•Real server names—The real server configuration on the Cisco CSM now includes assigning an ASCII string name in addition to the current options of IP address and port. This creates a friendlier way to reference real servers, mapping an IP address to a name. It also allows all instances of the real server to be removed from service on a global level with one command, regardless of how many server farms to which a real server belongs.
•Non-TCP connection state redundancy—The Cisco CSM currently supports connection state redundancy for TCP protocols. This functionality has been extended to include non-TCP protocols.
•Reverse sticky—In a firewall load-balancing environment, this feature allows multiple connections between the same two devices to be stuck to the same firewall based on the IP addresses of the first incoming connection, regardless of the load-balancing algorithm used and regardless of which of the two devices originated the connection. This feature is especially important for firewall load-balancing scenarios where the load balancers on the two sides of the "sandwich" are not both Cisco CSMs. As an example, when using Cisco IOS® SLB on one side of the sandwich and the Cisco CSM on the other, the hash algorithms are not the same; therefore, new connections originated by the receiving device might not be load balanced to the same firewall from which the first connection was received. With the Cisco CSM reverse sticky feature configured, the receiving Cisco CSM sets up a sticky entry for connections opened in the opposite direction. This way, after the first connection between two specific devices has been set up on the two Cisco CSMs in the firewall load-balancing sandwich, all subsequent connections are load balanced to the same firewall, regardless of which of the two devices originates them.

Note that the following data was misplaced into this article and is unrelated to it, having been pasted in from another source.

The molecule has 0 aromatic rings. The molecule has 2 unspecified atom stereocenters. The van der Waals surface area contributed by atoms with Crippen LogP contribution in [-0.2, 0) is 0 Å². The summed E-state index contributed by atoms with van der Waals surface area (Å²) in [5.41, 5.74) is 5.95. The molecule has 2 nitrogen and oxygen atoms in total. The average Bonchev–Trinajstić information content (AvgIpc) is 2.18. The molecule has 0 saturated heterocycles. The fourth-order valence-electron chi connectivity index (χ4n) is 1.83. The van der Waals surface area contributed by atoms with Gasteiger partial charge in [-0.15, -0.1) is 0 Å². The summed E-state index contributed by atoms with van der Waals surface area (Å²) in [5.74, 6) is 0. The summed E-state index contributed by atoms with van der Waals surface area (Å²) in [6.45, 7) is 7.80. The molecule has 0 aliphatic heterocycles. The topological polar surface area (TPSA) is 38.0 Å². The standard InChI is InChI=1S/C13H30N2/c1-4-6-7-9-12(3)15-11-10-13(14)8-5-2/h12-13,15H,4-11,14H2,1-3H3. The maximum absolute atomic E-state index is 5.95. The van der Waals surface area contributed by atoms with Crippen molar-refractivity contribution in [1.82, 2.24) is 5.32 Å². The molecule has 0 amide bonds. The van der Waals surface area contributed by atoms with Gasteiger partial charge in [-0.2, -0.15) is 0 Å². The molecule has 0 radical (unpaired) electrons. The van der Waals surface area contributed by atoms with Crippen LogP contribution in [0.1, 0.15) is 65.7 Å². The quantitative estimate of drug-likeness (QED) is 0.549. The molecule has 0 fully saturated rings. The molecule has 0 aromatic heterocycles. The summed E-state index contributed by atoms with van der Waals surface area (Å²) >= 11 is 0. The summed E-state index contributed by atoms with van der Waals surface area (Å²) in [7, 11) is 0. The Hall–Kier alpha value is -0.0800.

•Unidirectional idle timeout—This feature allows the user to configure unidirectional timers for specific virtual servers; for flows matching those virtual servers, the Cisco CSM monitors only one direction of the flow. This feature is particularly useful in UDP streaming environments, where unidirectional flows are common and long idle timers are not optimal; unidirectional timers for this kind of flows allow the Cisco CSM to ignore the silent direction of the flow and time out the flow based on only the other direction.
•SSL service module ID—The Cisco CSM now has a configurable sticky option that allows the CSM to continue to provide stickiness based on Secure Sockets Layer (SSL) ID, even during SSL ID renegotiation when the Cisco CSM is paired with the SSL Services Module for the Cisco Catalyst 6500. Though the renegotiation process is encrypted, usually making it impossible to use SSL ID effectively for stickiness, the Cisco CSM is able to work in conjunction with the Cisco SSL Services Module, when this feature is configured. This ensures that the stickiness is not broken, even if a SSL ID renegotiation occurs. The result is that the same SSL Service Module is always selected for the same client.
Orderable Product Numbers
Table 1 gives part numbers for ordering Cisco CSM Software.
Table 1 Cisco CSM Part Numbers
Download the software release at:
Cisco CSM Data Sheet:
Cisco CSM Installation and Configuration Guide:
Software Version 3.1(1) Release Notes:
Cisco CSM alias, firstname.lastname@example.org
Dyan Gray, Product Manager, email@example.com
Stefano Testa, Technical Marketing Engineer, firstname.lastname@example.org